You’d think I’d get tired of the sites and sounds of London after more than half a dozen visits in the past few years, but I just can’t get enough. It’s such a dynamic place; I find each trip paints the city in a new light.
Last week’s trip happened to be painted in ethereal blue…
I’d always brushed off the London Eye as a touristy waste of time, but convinced by a colleague that it was worth checking out, we popped over to South Bank, paid £19.20 each for the standard ticket and boarded our spaceship-like vessel for the 30 minute orbit.
There was no line or wait to board at 7 p.m. on a Tuesday, and there were only two other passengers in our capsule, so we had space to spread out and take in the spectacular views of London at night.
Unbeknownst to us, our flight on the Eye took place just as the fireworks were beginning all over London in celebration of Bonfire Night/Guy Fawkes Night. The sky lit up with color from no fewer than a dozen explosive pyrotechnic displays, anywhere from 1 – 20 miles away. Unfortunately, I didn’t have my fancy schmancy camera, and my iPhone didn’t do the best job of capturing the fireworks from all over the place… so in the absence of photos, you’ll just have to take my word for it this time. (And if you ever happen to be in London on November 5, the London Eye is an amazing spot for fireworks viewing!)
There’s nothing quite so exciting as accidentally being the right place at the right time, and that night, we certainly were.
From our circulating bubble on the Eye, we noticed a group gathered on Westminster Bridge below. Were they perhaps Bonfire Night revelers or a super fun, disco-dancing flash mob?
Nope. They were protesters, taking their rants to the streets on Guy Fawkes Night. (Click here for the BBC article on the protest.)
You know I just had to get a closer look at the situation, because yeah, potentially violent protests are the safest and most mom-approved places to hang out when traveling — and they make for excellent photos!
Until last week, I hadn’t heard of Guy Fawkes or Bonfire Night, so I had to do some quick iPhone research to figure out the correlation between the masks, Fawkes, V for Vendetta, the hacktivist group Anonymous and Russell Brand. Yes, apparently he was there, too.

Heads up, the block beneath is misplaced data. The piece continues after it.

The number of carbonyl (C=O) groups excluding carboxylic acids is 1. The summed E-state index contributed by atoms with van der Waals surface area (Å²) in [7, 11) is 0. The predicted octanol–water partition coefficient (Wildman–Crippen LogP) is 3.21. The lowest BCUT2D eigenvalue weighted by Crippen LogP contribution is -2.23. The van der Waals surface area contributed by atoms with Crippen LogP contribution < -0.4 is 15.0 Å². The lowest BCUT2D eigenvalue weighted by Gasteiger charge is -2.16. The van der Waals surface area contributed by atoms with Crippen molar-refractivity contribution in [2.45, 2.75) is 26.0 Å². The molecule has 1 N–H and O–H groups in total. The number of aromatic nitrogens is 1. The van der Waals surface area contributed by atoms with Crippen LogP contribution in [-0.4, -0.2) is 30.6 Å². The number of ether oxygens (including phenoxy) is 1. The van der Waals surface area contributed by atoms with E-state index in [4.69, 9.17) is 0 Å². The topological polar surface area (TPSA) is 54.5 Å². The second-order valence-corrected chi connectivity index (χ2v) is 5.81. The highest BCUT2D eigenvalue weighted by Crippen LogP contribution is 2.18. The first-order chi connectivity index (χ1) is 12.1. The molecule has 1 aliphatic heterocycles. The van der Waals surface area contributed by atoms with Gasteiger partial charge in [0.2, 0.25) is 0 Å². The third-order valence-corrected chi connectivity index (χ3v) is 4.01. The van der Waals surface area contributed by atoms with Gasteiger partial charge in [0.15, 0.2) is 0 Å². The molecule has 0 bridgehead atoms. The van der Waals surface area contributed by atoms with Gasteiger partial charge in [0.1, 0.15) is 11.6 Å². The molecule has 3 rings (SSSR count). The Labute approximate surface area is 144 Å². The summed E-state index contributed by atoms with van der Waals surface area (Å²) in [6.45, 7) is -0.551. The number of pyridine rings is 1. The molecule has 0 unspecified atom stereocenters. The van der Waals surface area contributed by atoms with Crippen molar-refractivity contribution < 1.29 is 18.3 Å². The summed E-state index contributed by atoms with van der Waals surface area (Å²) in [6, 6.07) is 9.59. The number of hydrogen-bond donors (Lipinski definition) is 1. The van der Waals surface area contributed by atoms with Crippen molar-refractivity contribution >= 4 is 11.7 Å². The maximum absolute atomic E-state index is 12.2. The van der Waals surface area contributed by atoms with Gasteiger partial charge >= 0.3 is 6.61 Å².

Guy Fawkes was a revolutionary type who, with a group of other dissident Catholics, conspired to blow up Parliament & the reigning monarch in the failed Gunpowder Plot of 1605. Once he was tried, convicted and executed, people lit bonfires and burned effigies of Guy around the kingdom. More than 400 years later, they’re still doing it every Nov. 5, imploring each other to “remember, remember the 5th of November.”
(And another cool note: the term “guy” comes from this particular guy, Guy.)
Now, what about those masks?
Since the religious reasons behind the Gunpowder Plot are no longer the major social issues of the day, Guy Fawkes’ revolutionary ideology is reinvented every so often based on current events. The stylized masks that came to represent Fawkes were used as a plot point in the 2006 film V for Vendetta, and now they’re the recognized symbol for anti-government/anti-establishment groups like Anonymous and Occupy.
The masked group on Westminster Bridge grew in size and intensity, and we followed its migration toward Big Ben and Parliament Square, where a few thousand had congregated to protest.
The subject of the protesters’ rage seemed to vary from person to person – some ranted about the government, the monarchy, welfare, banks, poverty, healthcare, education and the general suckiness of the police (their words, not mine).
Somewhere in the fray, Russell Brand was spotted mouthing off about the evils of wealth — a bold position to take for a rich guy, right? — but I digress.
The one constant in the frothing crowd was the Guy Fawkes mask.
In the end, the protest was plenty peaceful and seemed like an excuse for rabble rousers to get drunk and yell funny English curse words at the police.
I left satisfied at stumbling into something unexpected with a historic tie-in and a culturally relevant twist.